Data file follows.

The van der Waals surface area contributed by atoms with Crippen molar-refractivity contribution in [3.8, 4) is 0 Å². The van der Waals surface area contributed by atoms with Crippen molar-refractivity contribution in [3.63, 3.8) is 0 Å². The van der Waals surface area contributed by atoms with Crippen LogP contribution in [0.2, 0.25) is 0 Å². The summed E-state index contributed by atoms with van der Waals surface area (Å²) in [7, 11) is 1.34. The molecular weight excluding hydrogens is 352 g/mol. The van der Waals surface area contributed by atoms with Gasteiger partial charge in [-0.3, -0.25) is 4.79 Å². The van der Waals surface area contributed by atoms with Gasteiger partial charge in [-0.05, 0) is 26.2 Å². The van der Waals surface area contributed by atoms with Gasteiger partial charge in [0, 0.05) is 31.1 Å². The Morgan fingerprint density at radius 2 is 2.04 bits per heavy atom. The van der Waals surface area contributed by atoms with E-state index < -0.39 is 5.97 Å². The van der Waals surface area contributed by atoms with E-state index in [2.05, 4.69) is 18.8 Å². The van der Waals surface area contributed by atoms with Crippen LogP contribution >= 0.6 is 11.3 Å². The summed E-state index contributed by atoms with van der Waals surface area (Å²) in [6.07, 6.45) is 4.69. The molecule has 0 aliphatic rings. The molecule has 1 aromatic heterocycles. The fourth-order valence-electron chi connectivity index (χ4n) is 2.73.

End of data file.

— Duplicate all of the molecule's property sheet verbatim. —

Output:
The van der Waals surface area contributed by atoms with Crippen molar-refractivity contribution in [3.8, 4) is 0 Å². The van der Waals surface area contributed by atoms with Crippen molar-refractivity contribution in [3.63, 3.8) is 0 Å². The van der Waals surface area contributed by atoms with Crippen LogP contribution in [0.2, 0.25) is 0 Å². The summed E-state index contributed by atoms with van der Waals surface area (Å²) in [7, 11) is 1.34. The molecular weight excluding hydrogens is 352 g/mol. The van der Waals surface area contributed by atoms with Gasteiger partial charge in [-0.3, -0.25) is 4.79 Å². The van der Waals surface area contributed by atoms with Gasteiger partial charge in [-0.05, 0) is 26.2 Å². The van der Waals surface area contributed by atoms with Gasteiger partial charge in [0, 0.05) is 31.1 Å². The Morgan fingerprint density at radius 2 is 2.04 bits per heavy atom. The van der Waals surface area contributed by atoms with E-state index < -0.39 is 5.97 Å². The van der Waals surface area contributed by atoms with E-state index in [2.05, 4.69) is 18.8 Å². The van der Waals surface area contributed by atoms with Crippen LogP contribution >= 0.6 is 11.3 Å². The summed E-state index contributed by atoms with van der Waals surface area (Å²) in [6.07, 6.45) is 4.69. The molecule has 0 aliphatic rings. The molecule has 1 aromatic heterocycles. The fourth-order valence-electron chi connectivity index (χ4n) is 2.73.